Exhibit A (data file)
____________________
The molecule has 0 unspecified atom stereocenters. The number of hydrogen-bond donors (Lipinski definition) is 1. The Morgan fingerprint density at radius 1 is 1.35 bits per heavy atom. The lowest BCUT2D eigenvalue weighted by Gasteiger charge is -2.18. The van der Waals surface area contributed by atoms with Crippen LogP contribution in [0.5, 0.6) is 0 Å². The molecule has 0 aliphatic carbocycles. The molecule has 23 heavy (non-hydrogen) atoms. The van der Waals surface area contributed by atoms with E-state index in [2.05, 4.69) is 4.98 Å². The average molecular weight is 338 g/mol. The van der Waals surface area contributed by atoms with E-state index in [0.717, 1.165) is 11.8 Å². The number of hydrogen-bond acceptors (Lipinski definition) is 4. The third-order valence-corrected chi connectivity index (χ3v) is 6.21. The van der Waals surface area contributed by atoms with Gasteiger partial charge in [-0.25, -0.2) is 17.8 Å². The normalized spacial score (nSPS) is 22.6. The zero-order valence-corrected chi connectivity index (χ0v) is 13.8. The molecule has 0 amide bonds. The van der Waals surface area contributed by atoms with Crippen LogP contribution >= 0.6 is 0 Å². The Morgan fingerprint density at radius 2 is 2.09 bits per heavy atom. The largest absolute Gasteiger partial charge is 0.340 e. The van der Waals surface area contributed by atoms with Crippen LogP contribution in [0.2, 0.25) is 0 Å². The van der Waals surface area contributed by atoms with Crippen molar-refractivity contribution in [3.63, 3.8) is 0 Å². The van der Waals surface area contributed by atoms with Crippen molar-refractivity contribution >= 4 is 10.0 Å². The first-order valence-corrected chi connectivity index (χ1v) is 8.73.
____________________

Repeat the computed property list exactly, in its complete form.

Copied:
The molecule has 0 unspecified atom stereocenters. The number of hydrogen-bond donors (Lipinski definition) is 1. The Morgan fingerprint density at radius 1 is 1.35 bits per heavy atom. The lowest BCUT2D eigenvalue weighted by Gasteiger charge is -2.18. The van der Waals surface area contributed by atoms with Crippen LogP contribution in [0.5, 0.6) is 0 Å². The molecule has 0 aliphatic carbocycles. The molecule has 23 heavy (non-hydrogen) atoms. The van der Waals surface area contributed by atoms with E-state index in [2.05, 4.69) is 4.98 Å². The average molecular weight is 338 g/mol. The van der Waals surface area contributed by atoms with E-state index in [0.717, 1.165) is 11.8 Å². The number of hydrogen-bond acceptors (Lipinski definition) is 4. The third-order valence-corrected chi connectivity index (χ3v) is 6.21. The van der Waals surface area contributed by atoms with Gasteiger partial charge in [-0.25, -0.2) is 17.8 Å². The normalized spacial score (nSPS) is 22.6. The zero-order valence-corrected chi connectivity index (χ0v) is 13.8. The molecule has 0 amide bonds. The van der Waals surface area contributed by atoms with Crippen LogP contribution >= 0.6 is 0 Å². The Morgan fingerprint density at radius 2 is 2.09 bits per heavy atom. The largest absolute Gasteiger partial charge is 0.340 e. The van der Waals surface area contributed by atoms with Crippen LogP contribution in [0.2, 0.25) is 0 Å². The van der Waals surface area contributed by atoms with Crippen molar-refractivity contribution in [3.63, 3.8) is 0 Å². The van der Waals surface area contributed by atoms with Crippen molar-refractivity contribution >= 4 is 10.0 Å². The first-order valence-corrected chi connectivity index (χ1v) is 8.73.